(by Giulia Asquino)
For Italians, food is not only nourishment but a lifestyle. From north to south, there are specialties, secrets, and traditions, all guarded and handed down with pride, sometimes even jealousy, from one generation to the next. We go "to the eye," especially for traditional dishes. There are things we do beyond the recipe. We don't need to read it—we know it. And each family has a characteristic for the same dish—for example, the lasagna. There are families that like the upper part of the pasta scorched so that it crackles, while others like it softer, but these differences don't change the basic taste. It's just how the recipe has been passed down.
My story really begins in 1954, with a girl just 16 years old from a small town in the Campania region, near Naples, who moved to Rome to support her family, while they remained in the country. She became a maid in the houses of rich gentlemen. The girl was my grandmother, Maria Rosaria. After some years, she married and had two children, one of whom was my mother.
My grandmother was an exceptional cook, and she wasted nothing. Bread was sacred. If it became too stale to be sliced, she’d cut it into small pieces and put it in hot milk in the morning. My mother liked the addition of coffee, and when I arrived in 1998, she’d add cocoa.
For my mother, milk soup is the food that most binds her to the memory of my grandmother. My mom and I have tried many times to reproduce it, but it still does not have the flavor and the emotion of when my grandmother prepared it. My mother and grandmother spent a lot of time together; the place was almost always the kitchen, and that’s true of my mother and me as well. My grandmother did not have the habit of writing down her recipes, but she told them, as if they were stories, imprinting the importance of cooking for the people you love. She was not jealous of her recipes, but when she cooked, she didn't want anyone around, and my mom is the same—she’s organized and doesn’t want help.
In the kitchen, we have faced difficult but also beautiful moments, like when I talked to her about my choice to leave for America to study acting. I remember the date exactly—it was December 5th, 2018. Mom never clipped my wings when I told her about my decision. I had never been overseas, but she supported me, and the fact that I had to go so far away did not scare her, unlike what everyone else said. Indeed, if it made me happy, she was happy, and sure that I could handle it.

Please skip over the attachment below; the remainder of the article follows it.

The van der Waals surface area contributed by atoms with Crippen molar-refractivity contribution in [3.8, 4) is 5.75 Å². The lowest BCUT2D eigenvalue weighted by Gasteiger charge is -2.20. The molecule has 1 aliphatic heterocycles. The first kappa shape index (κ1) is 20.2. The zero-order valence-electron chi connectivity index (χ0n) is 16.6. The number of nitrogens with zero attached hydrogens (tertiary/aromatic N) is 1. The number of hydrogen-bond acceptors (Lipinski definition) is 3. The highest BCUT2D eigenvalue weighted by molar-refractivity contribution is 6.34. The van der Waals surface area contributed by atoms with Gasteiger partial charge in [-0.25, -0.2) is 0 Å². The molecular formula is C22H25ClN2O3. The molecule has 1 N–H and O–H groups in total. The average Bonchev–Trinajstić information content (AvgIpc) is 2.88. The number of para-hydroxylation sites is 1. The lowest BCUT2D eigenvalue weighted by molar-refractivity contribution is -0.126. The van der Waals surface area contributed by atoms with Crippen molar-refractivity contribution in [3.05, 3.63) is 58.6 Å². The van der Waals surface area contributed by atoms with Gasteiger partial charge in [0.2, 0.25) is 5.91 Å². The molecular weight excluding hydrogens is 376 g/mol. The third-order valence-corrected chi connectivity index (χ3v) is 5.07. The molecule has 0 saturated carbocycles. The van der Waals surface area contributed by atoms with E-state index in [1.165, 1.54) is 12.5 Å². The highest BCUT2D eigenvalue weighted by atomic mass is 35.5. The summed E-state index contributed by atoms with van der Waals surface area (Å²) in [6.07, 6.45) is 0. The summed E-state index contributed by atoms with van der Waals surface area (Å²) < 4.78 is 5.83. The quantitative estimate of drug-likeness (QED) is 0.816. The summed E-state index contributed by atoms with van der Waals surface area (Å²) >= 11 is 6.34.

So on February 4th, 2019, I left for New York. I like to think that I faced, and am facing, what my grandmother felt half a century ago when she left her country village, the difference being that I left to start realizing a dream that I had been keeping for a long time in a drawer.
Surely one of the things I miss most about home is the food. Thank goodness I can cook. I rarely eat out. The only place I go is a "real" Italian restaurant where the cook is a friend and I can feel the scents of the house there. And although my grandmother died in 2008, when I cook, she and my mother are really there with me.
Giulia Asquino is an actress, dancer, and singer living in New York City. She can be found at https://giuliaasquino98.wixsite.com/acting-dance-sing and at Backstage.
2 T. olive oil
1 clove garlic, minced
5 – 6 c. tomato sauce
approximately 3 lb. eggplant (about 3 large)
1 lb. mozzarella, cubed
2 – 3 leaves fresh basil, torn
Heat olive oil in a pan over medium heat and brown the garlic.
Add tomato sauce and simmer for about 20 minutes.
In the meantime, slice eggplants about 1 inch thick, salt them, and place on a cotton cloth or paper towel for 15 - 20 minutes.
Brush off the salt and dredge each slice in flour.
Heat peanut oil, and fry the eggplant slices on both sides.
Alternatively, you can place the slices on a baking sheet without flour, and bake at 375 F. until lightly browned.
Drain on paper towels.
Preheat oven to 400 F.
In a large rectangular casserole, layer tomato sauce, eggplant, mozzarella, and basil.
Bake for 40 minutes.
Let rest for 5 – 10 minutes before serving.